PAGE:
While the recent focus on education has centered on vouchers, testing, and accountability, other issues have important implications for the proper management of public schools. Schools provide a host of services that bear no relation to their fundamental role of educating students. Functions such as transportation, food services, and cleaning and maintenance, can be delegated to private firms allowing school officials to focus on their core mission — educating Virginia's youth.
Two statewide surveys of school districts in Illinois and Alabama showed that schools that privatized support services saved tax dollars and improved the quality of these functions. The districts were then able to reallocate the savings into core services — teachers' pay, new textbooks and computers, and other instructional activities.
The three most common areas of privatization are in maintenance, transportation, and food service delivery. Savings differ for each. However, savings typically range from 12 to 25 percent.
There are twelve different maintenance services school districts identified as privatization opportunities. Those include HVAC maintenance, grounds keeping, and janitorial services. On average, districts that fully outsourced their grounds keeping saved 25 percent.
Transportation, or busing, is another area where significant savings are possible. A study by economists at Ball State University estimated that the costs for public ownership of school bus services can be as much as 12 percent more than if one contracted with a private vendor.
The Illinois and Alabama surveys found that food services are the least commonly privatized. Yet, nationally 17.5 percent of schools have outsourced their food service functions. In Alabama only two districts have privatized their food service, and although they outsourced only a portion of this function, they still enjoy the lowest cost per student in the state for the provision of food service by having saved nearly 28 percent.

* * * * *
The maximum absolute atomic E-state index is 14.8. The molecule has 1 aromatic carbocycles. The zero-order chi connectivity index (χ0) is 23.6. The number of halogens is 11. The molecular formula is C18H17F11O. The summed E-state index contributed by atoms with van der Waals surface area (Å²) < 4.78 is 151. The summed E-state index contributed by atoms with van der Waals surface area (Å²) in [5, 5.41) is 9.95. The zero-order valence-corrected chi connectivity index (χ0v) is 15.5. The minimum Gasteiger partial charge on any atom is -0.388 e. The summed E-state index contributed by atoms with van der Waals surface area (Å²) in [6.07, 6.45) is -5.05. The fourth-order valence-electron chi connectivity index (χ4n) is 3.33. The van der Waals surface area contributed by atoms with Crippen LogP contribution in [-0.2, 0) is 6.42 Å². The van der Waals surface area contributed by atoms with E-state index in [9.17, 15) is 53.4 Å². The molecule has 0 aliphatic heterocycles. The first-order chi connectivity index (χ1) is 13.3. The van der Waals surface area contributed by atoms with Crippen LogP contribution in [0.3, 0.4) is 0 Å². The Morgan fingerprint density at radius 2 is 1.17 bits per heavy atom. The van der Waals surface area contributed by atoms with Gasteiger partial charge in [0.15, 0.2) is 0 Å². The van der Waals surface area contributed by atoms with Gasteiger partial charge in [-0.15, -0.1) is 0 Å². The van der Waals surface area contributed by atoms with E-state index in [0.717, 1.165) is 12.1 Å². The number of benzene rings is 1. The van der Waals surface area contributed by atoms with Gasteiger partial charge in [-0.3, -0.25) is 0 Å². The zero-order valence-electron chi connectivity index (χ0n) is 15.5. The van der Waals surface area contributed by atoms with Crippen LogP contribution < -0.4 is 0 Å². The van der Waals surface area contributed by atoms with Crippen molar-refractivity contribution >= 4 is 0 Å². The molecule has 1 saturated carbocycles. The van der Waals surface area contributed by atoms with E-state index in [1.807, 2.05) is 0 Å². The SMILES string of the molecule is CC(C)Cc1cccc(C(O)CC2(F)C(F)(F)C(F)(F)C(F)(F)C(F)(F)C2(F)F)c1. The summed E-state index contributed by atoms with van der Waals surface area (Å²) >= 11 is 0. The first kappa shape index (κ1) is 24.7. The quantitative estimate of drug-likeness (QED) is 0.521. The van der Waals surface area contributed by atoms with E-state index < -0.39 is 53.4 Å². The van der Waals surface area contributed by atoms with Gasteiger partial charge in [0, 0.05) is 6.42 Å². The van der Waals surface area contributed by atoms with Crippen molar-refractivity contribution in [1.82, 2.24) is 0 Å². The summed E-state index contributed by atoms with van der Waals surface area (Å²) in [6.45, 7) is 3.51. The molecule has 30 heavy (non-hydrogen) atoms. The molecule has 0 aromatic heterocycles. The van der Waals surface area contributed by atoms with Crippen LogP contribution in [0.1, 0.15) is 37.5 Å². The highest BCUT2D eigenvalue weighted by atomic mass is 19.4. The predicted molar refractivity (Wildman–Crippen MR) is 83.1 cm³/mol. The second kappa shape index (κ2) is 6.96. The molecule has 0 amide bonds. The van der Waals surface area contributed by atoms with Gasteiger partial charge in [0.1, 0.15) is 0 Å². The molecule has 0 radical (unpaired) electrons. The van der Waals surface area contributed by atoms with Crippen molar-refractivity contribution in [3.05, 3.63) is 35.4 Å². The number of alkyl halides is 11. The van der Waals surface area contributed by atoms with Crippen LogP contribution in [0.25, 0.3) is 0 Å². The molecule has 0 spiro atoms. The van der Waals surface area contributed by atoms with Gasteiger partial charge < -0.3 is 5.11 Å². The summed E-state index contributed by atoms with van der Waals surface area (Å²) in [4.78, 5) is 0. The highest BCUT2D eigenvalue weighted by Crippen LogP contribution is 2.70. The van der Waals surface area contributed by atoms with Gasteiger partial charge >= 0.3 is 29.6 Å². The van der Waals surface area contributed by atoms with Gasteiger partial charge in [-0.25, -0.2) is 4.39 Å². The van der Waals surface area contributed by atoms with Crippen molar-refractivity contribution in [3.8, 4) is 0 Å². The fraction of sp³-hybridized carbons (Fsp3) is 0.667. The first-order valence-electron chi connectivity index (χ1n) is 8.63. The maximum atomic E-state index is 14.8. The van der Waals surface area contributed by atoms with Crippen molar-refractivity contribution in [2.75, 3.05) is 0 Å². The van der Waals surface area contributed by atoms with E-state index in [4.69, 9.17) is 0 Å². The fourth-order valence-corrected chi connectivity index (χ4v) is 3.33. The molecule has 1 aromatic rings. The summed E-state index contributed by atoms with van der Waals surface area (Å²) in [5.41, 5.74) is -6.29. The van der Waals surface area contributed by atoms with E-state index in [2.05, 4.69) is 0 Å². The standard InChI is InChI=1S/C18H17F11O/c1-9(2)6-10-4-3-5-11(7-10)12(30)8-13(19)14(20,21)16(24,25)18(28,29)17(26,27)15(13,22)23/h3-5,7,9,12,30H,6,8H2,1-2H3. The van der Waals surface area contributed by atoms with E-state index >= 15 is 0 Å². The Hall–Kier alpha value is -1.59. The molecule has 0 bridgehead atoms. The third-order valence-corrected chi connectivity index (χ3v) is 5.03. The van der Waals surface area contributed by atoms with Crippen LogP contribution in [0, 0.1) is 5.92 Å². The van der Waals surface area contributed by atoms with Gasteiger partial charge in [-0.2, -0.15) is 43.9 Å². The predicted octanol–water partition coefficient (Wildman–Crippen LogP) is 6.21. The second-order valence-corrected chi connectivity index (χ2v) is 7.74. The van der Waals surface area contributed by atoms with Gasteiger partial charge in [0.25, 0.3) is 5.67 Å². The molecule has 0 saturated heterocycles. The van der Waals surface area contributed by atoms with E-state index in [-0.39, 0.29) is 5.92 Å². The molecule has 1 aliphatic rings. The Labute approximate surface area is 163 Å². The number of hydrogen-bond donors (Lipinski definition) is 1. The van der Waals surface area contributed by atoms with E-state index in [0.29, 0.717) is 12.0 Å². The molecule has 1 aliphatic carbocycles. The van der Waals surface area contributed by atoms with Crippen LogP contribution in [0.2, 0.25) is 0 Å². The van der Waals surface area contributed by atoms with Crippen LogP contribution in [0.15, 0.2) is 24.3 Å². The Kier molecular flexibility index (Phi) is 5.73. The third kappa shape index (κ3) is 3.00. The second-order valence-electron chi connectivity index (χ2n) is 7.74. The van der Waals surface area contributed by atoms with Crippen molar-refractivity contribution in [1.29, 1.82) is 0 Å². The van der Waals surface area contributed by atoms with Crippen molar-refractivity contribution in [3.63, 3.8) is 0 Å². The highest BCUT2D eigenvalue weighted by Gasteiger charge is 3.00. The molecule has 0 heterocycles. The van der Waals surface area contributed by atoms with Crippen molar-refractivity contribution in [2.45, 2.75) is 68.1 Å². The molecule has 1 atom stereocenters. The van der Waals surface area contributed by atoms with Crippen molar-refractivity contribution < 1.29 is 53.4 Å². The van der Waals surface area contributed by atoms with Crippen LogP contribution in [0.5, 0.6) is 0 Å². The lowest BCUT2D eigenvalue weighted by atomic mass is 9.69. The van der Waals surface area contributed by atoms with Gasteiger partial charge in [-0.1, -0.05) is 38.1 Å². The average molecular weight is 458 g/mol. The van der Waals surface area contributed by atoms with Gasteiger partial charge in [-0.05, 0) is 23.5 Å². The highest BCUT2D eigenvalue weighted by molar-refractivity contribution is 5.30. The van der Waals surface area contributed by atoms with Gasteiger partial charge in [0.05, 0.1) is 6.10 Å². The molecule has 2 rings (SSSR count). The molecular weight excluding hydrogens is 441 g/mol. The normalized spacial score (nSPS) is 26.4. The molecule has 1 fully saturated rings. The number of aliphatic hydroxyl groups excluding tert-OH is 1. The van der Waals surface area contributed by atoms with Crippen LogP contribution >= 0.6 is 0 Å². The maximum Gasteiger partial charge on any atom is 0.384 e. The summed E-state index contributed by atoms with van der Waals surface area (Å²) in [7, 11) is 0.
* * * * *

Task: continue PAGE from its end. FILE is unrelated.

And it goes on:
However, both surveys confirmed that privatization is becoming critical in the provision of non-core services. In Illinois, for example, virtually every school district has outsourced at least one function with nearly a quarter of them having privatized at least ten. Of these districts, 41 percent reported that outsourcing was the only way they could provide a particular service either due to a lack of technical expertise, or because of budgetary constraints.
Additionally, the survey indicated that as budgets grew tighter, privatization increasingly became the alternative of choice, especially in the larger districts. Roughly one in four school districts expanded outsourcing programs in the past five years, with one in four planning to privatize more in the next five years — the rate of increase being greater for school districts with larger enrollments.
While saving money is important, delivering quality services is essential when thinking about our children. Despite the fact that school officials usually turn to privatization because of financial pressures and rising personnel costs, improving quality is every bit as critical. The Illinois survey indicated that quality enhancements were as important, if not more important, to outsourcing being perceived a success.
Privatization is not new to Virginia. School districts around the state have begun to outsource services not directly related to education. However, much remains to be done. It's worth noting that the Alabama and Illinois surveys also found that once school officials successfully privatized a function, they were more likely to look for additional opportunities.
Furthermore, officials also rely heavily on experiences in neighboring school districts for guidance. In fact, networking among school officials is an important, if understated, part of the decision making process, playing a role in information gathering and contract monitoring. It's critical that districts that have outsourced communicate their experience to their colleagues.
Perhaps the most important data from the surveys is that two-thirds of school officials rated privatization a success. Only four school districts in Alabama reported that it had failed, with one in five reporting it had mixed results. With roughly 20 percent of education budgets being spent on non-education support services, the opportunities for savings are just too great to ignore. Outsourcing can be used to address budget challenges while directing more funds toward instructional programs. School officials across Virginia should carefully consider how non-core, non-education related services are provided in their own districts. Privatization, though not a panacea, can help school districts enhance the educational experience of Virginia's youth.
Geoffrey Segal is director of privatization and government reform at Reason Foundation.